The universality of the universal monarch would not be expressed by promulgating the positive law for every district. Rather, the universal law would be a common law, which deals only with those things all men have in common. Neither would it mean that the several nations could not have their own princes and other magistrates. However, those rulers could rule justly only by virtue of their relationship to the universal monarch.

This is essentially the same argument that Julius Evola made in connection with his critique of 19th century imperialism. An empire in competition with other empires for national glory was mere violence, in his estimation. The distinction between “the empire” and “an empire” is also fundamental to the analysis of the postmodern world in Antonio Negri and Michael Hardt's book, Empire. They point out that the global system of governance has a moral basis that was lacking in the competitive empires of early modernity. The empires were imperialistic; though they might sometimes benefit their subjects, they were founded on ambition and greed. The “empire” of the late modern international order, in contrast, though it may cause endless disaster, is founded on the principle of eternal justice. The former were imperialistic; the latter is imperial.

All things being equal, the universal law would better be made by one agent, rather than by several, according to Dante. Human concord can be attained only by a concord of wills, which needs a human director. One may note that this reasoning would work almost as well as an argument to move beyond a law of nations enforced by nations to a world system with a genuine executive, if not necessarily a “monarch” in the conventional sense.

Dante, who spent the last two decades of his life in exile because of the chaos among the petty states of Italy, saw nothing odd in also asserting that the empire is necessary for human freedom. Freedom is the perfect condition of man, the state he was designed for. However, man is free only when his judgment may operate undeflected by the appetite. The monarch could create the institutional basis for a society in which the most people would be able to approach this condition. This is because only the monarch could himself be entirely free; having the greatest honor in the world, there would be nothing further for him to desire. Thus, being wholly disinterested, his reign would have no object other than the common good.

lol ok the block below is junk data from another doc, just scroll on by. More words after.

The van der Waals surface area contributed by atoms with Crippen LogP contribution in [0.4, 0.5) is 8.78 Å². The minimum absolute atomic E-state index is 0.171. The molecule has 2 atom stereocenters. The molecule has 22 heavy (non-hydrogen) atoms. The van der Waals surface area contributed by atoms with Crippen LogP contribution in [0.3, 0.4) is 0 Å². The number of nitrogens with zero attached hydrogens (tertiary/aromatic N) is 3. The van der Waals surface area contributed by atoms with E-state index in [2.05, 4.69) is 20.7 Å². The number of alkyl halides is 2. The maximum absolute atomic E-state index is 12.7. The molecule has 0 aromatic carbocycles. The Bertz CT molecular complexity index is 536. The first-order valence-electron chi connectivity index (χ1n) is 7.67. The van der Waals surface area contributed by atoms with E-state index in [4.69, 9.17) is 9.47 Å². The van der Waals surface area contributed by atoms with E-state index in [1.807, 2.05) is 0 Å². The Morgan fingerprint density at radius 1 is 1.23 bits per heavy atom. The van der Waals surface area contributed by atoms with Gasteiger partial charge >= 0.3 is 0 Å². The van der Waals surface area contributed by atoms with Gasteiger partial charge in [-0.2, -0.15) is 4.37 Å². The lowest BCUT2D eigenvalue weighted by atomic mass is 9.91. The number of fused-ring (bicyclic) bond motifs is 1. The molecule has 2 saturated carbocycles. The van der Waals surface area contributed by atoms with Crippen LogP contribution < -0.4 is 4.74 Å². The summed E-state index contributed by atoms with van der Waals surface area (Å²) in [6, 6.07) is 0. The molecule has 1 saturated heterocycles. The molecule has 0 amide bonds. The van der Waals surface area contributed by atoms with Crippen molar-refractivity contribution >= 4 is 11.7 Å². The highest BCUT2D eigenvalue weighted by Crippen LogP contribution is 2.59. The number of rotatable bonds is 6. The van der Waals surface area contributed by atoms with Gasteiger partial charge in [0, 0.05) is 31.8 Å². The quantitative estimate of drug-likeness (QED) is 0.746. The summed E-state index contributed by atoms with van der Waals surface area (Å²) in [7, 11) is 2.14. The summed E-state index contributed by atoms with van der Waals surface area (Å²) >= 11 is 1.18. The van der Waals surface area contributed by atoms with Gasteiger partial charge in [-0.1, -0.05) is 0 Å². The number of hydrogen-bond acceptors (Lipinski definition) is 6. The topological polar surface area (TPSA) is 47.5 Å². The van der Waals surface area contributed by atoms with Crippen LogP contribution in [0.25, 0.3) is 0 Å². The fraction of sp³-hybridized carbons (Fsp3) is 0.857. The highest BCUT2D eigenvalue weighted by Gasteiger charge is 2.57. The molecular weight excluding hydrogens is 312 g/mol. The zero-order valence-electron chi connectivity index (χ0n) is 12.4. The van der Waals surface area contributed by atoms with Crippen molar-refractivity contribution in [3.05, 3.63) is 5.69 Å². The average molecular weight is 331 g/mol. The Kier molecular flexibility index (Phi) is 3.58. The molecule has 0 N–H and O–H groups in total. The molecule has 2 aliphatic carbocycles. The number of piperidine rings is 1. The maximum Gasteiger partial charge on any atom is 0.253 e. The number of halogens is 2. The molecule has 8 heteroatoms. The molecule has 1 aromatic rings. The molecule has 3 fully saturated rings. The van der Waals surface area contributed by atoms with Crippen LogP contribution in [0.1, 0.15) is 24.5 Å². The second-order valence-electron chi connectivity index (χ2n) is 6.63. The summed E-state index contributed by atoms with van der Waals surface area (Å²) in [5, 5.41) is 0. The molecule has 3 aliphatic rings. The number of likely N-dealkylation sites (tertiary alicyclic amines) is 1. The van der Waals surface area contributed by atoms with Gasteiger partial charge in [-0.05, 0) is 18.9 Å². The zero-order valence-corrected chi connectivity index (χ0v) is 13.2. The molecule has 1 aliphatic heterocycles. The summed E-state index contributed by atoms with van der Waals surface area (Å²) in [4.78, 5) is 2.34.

This reasoning might perhaps seem non-obvious to moderns, who are quick to point out that the road to Hell is paved with good intentions. Neither would there be general assent today to the proposition that satisfying all a man's desires would necessarily make him a good person. On the other hand, Dante's reasoning does bear a family resemblance to Francis Fukuyama's hypothesis that liberal democracy is the end of history because it satisfies all aspects of human nature. Moreover, there have been several recent arguments to the effect that something very like Dante's empire is necessary to human freedom, or at least to the highest level of human freedom that is possible in much of the world. So said Niall Ferguson, in yet another book named Empire, with respect to the British tradition. On a somewhat higher level of abstraction, that is also what Patrick Kennon says in Tribe and Empire.

The modern apologists for empire use reasoning that is not as different from Dante's as might at first appear. They say that the empire is the institution best suited to mitigate ethnic strife, because the empire is transnational and, like the monarch, disinterested. Further, Dante says that only the perfectly free monarch can impart a measure of freedom to the wider world because only he possesses this quality himself; similarly, only a liberal democratic empire could impart liberal democracy to societies that lack it.